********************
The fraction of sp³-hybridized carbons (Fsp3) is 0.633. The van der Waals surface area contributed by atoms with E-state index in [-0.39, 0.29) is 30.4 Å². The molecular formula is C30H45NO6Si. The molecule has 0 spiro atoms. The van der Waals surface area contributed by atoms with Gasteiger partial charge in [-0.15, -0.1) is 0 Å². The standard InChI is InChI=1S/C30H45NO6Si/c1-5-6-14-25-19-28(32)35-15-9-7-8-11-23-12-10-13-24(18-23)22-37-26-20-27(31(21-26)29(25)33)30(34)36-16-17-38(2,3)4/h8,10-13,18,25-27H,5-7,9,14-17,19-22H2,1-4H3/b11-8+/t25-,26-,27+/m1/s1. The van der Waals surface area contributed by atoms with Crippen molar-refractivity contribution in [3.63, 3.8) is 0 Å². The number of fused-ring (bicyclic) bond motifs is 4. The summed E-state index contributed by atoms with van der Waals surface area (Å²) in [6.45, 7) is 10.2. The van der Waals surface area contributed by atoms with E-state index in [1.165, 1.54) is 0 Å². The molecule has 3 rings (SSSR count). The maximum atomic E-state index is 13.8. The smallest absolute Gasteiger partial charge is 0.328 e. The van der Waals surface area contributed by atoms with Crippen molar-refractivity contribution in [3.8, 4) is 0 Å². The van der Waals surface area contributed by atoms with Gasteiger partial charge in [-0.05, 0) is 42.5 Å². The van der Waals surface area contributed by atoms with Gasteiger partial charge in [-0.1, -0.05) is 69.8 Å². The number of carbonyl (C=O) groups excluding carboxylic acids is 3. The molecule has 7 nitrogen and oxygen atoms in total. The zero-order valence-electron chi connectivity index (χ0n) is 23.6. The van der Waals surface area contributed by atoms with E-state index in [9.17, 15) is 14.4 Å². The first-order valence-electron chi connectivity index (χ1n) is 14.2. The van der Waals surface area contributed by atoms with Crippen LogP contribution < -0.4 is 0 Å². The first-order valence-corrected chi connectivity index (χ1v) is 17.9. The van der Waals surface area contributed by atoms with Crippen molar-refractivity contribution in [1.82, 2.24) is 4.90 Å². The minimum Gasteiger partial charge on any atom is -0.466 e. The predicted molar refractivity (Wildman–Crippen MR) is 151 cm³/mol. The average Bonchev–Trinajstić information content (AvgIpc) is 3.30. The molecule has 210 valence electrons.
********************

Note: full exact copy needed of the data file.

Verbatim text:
The fraction of sp³-hybridized carbons (Fsp3) is 0.633. The van der Waals surface area contributed by atoms with E-state index in [-0.39, 0.29) is 30.4 Å². The molecular formula is C30H45NO6Si. The molecule has 0 spiro atoms. The van der Waals surface area contributed by atoms with Gasteiger partial charge in [-0.15, -0.1) is 0 Å². The standard InChI is InChI=1S/C30H45NO6Si/c1-5-6-14-25-19-28(32)35-15-9-7-8-11-23-12-10-13-24(18-23)22-37-26-20-27(31(21-26)29(25)33)30(34)36-16-17-38(2,3)4/h8,10-13,18,25-27H,5-7,9,14-17,19-22H2,1-4H3/b11-8+/t25-,26-,27+/m1/s1. The van der Waals surface area contributed by atoms with Crippen molar-refractivity contribution in [3.63, 3.8) is 0 Å². The number of fused-ring (bicyclic) bond motifs is 4. The summed E-state index contributed by atoms with van der Waals surface area (Å²) in [6.45, 7) is 10.2. The van der Waals surface area contributed by atoms with E-state index in [1.165, 1.54) is 0 Å². The molecule has 3 rings (SSSR count). The maximum atomic E-state index is 13.8. The smallest absolute Gasteiger partial charge is 0.328 e. The van der Waals surface area contributed by atoms with Crippen molar-refractivity contribution in [3.8, 4) is 0 Å². The van der Waals surface area contributed by atoms with Gasteiger partial charge in [-0.05, 0) is 42.5 Å². The van der Waals surface area contributed by atoms with Gasteiger partial charge in [-0.1, -0.05) is 69.8 Å². The number of carbonyl (C=O) groups excluding carboxylic acids is 3. The molecule has 7 nitrogen and oxygen atoms in total. The zero-order valence-electron chi connectivity index (χ0n) is 23.6. The van der Waals surface area contributed by atoms with E-state index in [9.17, 15) is 14.4 Å². The first-order valence-electron chi connectivity index (χ1n) is 14.2. The van der Waals surface area contributed by atoms with Crippen LogP contribution < -0.4 is 0 Å². The first-order valence-corrected chi connectivity index (χ1v) is 17.9. The van der Waals surface area contributed by atoms with Crippen molar-refractivity contribution in [1.82, 2.24) is 4.90 Å². The minimum Gasteiger partial charge on any atom is -0.466 e. The predicted molar refractivity (Wildman–Crippen MR) is 151 cm³/mol. The average Bonchev–Trinajstić information content (AvgIpc) is 3.30. The molecule has 210 valence electrons.